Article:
I'm in no way trying to paint a pretty picture of every moment of autism.  My giggle monster is struggling with some pretty big anxieties right now because his brain won't let him forget them or be distracted from them.  Things like being able to handle competition are still well outside of his comfort zone.  We don't have the sleep issues conquered in the slightest.  We are still working on helping him find ways to gain the sensory input that he needs while staying safe.  Every day holds the potential for a new challenge or a new opportunity.

I'm not sure I can put my point into words but I felt like I owed it to Caden to try.  The moment that he identified with autism.....I don't know, it's almost as if a huge weight was lifted off of my shoulders.  I really can't explain it but that moment has opened the door to a lot of conversations.  None of those conversations are easy and honestly I don't know if we always give him the "right" answers.  But I never imagined 6 years ago when he lost all language that we would ever be at this point in life.  As he started to regain words, I didn't know if he would ever be able to reveal such deep emotional truths about himself to us.  With so much negativity and bullying that occurs, I didn't know if he would ever be able to accept this part of his identity and I surely didn't imagine that he would stop a conversation that he was uncomfortable with (the ghost story) by stating I'm not okay with this because I have autism. That's self-advocacy and I guess what I'm trying to say (in a lot of wordsis that I am beyond proud of him and that he truly is one of my heroes.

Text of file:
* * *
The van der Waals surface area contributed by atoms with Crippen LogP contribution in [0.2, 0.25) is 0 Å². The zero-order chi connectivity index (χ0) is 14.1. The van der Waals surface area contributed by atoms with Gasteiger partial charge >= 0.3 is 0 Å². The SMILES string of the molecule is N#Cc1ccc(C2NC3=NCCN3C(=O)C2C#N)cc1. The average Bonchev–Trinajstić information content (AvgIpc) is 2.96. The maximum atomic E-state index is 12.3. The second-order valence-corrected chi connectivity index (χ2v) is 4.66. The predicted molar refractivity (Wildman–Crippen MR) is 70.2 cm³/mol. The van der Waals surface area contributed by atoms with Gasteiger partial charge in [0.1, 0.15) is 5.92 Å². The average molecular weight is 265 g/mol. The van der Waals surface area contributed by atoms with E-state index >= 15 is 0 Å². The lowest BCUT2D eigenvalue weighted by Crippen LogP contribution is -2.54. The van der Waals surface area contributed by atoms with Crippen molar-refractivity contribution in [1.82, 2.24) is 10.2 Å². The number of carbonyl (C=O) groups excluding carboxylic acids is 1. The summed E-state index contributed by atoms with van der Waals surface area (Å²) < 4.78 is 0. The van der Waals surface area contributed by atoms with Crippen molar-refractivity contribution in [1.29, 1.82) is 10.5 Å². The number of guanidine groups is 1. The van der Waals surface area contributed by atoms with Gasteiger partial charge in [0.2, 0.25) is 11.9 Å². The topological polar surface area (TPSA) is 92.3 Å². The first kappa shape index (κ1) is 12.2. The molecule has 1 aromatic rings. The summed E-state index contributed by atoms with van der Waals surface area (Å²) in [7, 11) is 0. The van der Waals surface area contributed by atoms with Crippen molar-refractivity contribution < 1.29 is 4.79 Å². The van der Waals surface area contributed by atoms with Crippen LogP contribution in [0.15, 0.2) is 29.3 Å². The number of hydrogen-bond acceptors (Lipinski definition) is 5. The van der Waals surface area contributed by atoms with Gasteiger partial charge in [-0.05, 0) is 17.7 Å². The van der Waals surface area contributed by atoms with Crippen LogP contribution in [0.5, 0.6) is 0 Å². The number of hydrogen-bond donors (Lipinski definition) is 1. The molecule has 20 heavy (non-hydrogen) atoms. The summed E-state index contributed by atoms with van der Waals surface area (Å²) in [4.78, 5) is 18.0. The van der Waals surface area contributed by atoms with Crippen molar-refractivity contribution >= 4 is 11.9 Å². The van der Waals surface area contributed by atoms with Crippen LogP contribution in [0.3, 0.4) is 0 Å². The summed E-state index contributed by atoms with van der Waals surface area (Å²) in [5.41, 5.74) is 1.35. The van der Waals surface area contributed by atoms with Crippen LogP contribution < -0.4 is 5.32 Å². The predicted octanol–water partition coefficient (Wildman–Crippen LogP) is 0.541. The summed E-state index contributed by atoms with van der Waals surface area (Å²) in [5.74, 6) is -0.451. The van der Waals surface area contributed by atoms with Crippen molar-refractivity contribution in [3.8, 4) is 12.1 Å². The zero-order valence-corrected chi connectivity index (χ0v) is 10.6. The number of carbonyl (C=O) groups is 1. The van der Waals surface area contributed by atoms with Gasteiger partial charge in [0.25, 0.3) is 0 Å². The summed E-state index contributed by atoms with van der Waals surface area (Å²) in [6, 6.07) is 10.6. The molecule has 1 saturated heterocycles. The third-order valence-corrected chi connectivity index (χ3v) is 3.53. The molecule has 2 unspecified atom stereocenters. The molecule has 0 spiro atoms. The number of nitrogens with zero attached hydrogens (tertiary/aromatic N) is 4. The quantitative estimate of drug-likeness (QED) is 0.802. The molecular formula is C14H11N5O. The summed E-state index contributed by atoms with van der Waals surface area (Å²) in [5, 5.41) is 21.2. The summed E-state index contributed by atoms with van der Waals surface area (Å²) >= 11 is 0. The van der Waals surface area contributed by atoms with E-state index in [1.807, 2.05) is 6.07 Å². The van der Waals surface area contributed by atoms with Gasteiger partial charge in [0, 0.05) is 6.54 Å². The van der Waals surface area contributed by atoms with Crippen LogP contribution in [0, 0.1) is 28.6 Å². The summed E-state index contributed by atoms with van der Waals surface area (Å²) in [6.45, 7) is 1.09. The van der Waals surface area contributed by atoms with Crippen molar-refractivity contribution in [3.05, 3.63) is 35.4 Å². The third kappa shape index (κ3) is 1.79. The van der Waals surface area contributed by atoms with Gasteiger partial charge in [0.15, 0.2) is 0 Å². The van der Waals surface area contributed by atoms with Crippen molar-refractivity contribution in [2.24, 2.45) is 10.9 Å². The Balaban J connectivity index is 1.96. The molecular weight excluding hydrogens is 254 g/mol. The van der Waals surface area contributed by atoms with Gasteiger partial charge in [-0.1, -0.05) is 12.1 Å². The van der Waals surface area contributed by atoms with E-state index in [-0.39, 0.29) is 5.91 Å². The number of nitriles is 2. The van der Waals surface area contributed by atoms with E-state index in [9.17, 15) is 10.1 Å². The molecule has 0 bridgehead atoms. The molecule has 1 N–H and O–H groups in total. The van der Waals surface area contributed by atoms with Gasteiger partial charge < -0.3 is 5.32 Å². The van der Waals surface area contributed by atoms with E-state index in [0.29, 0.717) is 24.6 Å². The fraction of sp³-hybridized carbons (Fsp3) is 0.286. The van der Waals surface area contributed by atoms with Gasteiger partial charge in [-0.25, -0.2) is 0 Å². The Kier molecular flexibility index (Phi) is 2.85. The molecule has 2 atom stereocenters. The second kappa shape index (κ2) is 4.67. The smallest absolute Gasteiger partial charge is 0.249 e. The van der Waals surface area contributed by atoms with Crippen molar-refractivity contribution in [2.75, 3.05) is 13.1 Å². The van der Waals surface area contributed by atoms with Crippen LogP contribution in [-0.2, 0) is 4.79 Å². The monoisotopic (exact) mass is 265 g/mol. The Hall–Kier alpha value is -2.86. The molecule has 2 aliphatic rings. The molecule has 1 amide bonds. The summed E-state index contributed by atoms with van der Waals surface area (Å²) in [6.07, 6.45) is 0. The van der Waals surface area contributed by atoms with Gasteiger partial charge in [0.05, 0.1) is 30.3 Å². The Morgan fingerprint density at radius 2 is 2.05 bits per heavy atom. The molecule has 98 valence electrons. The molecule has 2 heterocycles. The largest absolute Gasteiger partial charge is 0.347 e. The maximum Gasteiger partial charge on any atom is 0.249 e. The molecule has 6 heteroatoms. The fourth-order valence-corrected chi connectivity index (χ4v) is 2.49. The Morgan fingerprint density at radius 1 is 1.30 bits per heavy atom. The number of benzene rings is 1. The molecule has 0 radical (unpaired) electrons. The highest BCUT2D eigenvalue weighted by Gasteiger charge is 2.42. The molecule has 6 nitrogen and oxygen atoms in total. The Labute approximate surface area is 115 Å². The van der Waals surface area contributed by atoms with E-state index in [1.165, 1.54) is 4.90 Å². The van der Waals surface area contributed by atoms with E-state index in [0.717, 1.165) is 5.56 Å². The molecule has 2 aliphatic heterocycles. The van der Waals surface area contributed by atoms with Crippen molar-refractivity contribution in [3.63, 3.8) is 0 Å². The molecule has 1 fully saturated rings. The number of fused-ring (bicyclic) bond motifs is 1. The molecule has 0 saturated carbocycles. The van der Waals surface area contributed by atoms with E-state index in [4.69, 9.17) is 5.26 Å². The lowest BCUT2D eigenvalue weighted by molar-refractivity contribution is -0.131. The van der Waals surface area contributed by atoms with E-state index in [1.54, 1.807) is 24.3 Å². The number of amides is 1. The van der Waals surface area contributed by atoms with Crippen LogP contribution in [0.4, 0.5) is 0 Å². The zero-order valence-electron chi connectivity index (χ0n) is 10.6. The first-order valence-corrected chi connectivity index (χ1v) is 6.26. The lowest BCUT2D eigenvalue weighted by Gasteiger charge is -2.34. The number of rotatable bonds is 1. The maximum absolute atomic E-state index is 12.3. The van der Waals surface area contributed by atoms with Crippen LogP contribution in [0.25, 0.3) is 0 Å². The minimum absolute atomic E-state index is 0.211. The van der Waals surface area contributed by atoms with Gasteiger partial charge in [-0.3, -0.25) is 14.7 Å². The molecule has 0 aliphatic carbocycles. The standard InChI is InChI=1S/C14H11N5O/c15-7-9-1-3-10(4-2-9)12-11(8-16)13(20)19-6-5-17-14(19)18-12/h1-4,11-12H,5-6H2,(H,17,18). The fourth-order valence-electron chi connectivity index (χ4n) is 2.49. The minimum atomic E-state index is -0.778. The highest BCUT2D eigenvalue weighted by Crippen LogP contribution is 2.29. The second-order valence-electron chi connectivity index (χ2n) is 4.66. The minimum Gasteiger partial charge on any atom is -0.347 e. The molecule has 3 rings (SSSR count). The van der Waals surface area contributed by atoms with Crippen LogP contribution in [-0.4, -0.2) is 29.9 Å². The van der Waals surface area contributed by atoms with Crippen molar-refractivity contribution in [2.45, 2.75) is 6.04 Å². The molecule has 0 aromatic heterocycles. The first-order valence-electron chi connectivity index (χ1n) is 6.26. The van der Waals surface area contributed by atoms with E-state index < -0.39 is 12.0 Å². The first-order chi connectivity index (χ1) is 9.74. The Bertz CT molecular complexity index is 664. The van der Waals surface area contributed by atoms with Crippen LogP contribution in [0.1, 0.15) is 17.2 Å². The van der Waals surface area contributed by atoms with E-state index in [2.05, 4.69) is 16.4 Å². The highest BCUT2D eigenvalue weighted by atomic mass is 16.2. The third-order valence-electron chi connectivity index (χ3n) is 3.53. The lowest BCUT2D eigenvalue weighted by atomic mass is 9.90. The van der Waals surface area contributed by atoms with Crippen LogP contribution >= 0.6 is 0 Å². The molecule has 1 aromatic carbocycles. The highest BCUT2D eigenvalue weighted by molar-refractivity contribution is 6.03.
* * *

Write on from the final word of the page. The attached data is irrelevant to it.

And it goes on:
Learning to dance in the rain.......

Saturday, April 4, 2015

The Light I Celebrated

On April 1st I announced in one of my classes that it was Autism Month which promptly led a student to share that her sorority was holding an event on April 2nd at the clock tower to "light it up blue."  We moved onto other announcements and eventually the day's class topic. I didn't think anymore about the event until the student came up to me after class and asked, if Caden and I would be at the event.  I immediately defaulted to a few excuses about bedtimes and other reasons that made it impossible for me to commit and then I spent the rest of the day....thinking about the event.  

I haven't supported Autism Speaks for a few years and I don't intend to this year either.  The more I thought about it though, I realized I really wanted to support my students and the enthusiasm that they had for the event.  They are, after all, our future teachers, psychologists, speech therapists, occupational therapists, insurance agents, and so on.  I want to support them taking their awareness/acceptance/support of autism into those future careers.  So much in the same way I made my decision about Autism Month, I asked Caden if he wanted to go.  He thought the idea was interesting and he loved that there would be dancing and sugar.